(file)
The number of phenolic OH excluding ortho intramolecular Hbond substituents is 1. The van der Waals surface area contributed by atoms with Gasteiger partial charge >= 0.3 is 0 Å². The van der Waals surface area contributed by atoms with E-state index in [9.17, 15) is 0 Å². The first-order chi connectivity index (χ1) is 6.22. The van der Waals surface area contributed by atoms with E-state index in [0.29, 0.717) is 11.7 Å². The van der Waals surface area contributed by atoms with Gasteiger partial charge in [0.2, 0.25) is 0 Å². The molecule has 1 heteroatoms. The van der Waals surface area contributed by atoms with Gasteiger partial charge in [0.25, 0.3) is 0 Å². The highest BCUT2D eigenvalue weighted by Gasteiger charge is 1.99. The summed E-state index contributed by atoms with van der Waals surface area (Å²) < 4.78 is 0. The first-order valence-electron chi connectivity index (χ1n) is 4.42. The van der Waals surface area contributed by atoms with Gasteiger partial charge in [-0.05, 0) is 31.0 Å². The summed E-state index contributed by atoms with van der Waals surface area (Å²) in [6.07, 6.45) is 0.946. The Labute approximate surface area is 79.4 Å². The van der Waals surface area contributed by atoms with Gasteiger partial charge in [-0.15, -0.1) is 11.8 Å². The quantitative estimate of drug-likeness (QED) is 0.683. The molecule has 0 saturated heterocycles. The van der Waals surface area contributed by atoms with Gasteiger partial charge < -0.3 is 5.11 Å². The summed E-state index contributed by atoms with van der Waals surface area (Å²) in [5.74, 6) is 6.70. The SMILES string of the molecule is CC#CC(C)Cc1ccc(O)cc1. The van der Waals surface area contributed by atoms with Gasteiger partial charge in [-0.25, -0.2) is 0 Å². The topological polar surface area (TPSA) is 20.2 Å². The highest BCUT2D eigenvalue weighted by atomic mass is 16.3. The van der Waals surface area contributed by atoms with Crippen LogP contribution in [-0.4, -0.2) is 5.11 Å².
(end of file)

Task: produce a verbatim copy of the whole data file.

The number of phenolic OH excluding ortho intramolecular Hbond substituents is 1. The van der Waals surface area contributed by atoms with Gasteiger partial charge >= 0.3 is 0 Å². The van der Waals surface area contributed by atoms with E-state index in [9.17, 15) is 0 Å². The first-order chi connectivity index (χ1) is 6.22. The van der Waals surface area contributed by atoms with E-state index in [0.29, 0.717) is 11.7 Å². The van der Waals surface area contributed by atoms with Gasteiger partial charge in [0.2, 0.25) is 0 Å². The molecule has 1 heteroatoms. The van der Waals surface area contributed by atoms with Gasteiger partial charge in [0.25, 0.3) is 0 Å². The highest BCUT2D eigenvalue weighted by Gasteiger charge is 1.99. The summed E-state index contributed by atoms with van der Waals surface area (Å²) < 4.78 is 0. The first-order valence-electron chi connectivity index (χ1n) is 4.42. The van der Waals surface area contributed by atoms with Gasteiger partial charge in [-0.05, 0) is 31.0 Å². The summed E-state index contributed by atoms with van der Waals surface area (Å²) in [6.07, 6.45) is 0.946. The Labute approximate surface area is 79.4 Å². The van der Waals surface area contributed by atoms with Gasteiger partial charge in [-0.15, -0.1) is 11.8 Å². The quantitative estimate of drug-likeness (QED) is 0.683. The molecule has 0 saturated heterocycles. The van der Waals surface area contributed by atoms with Gasteiger partial charge < -0.3 is 5.11 Å². The summed E-state index contributed by atoms with van der Waals surface area (Å²) in [5.74, 6) is 6.70. The SMILES string of the molecule is CC#CC(C)Cc1ccc(O)cc1. The van der Waals surface area contributed by atoms with Gasteiger partial charge in [-0.25, -0.2) is 0 Å². The topological polar surface area (TPSA) is 20.2 Å². The highest BCUT2D eigenvalue weighted by atomic mass is 16.3. The van der Waals surface area contributed by atoms with Crippen LogP contribution in [-0.4, -0.2) is 5.11 Å².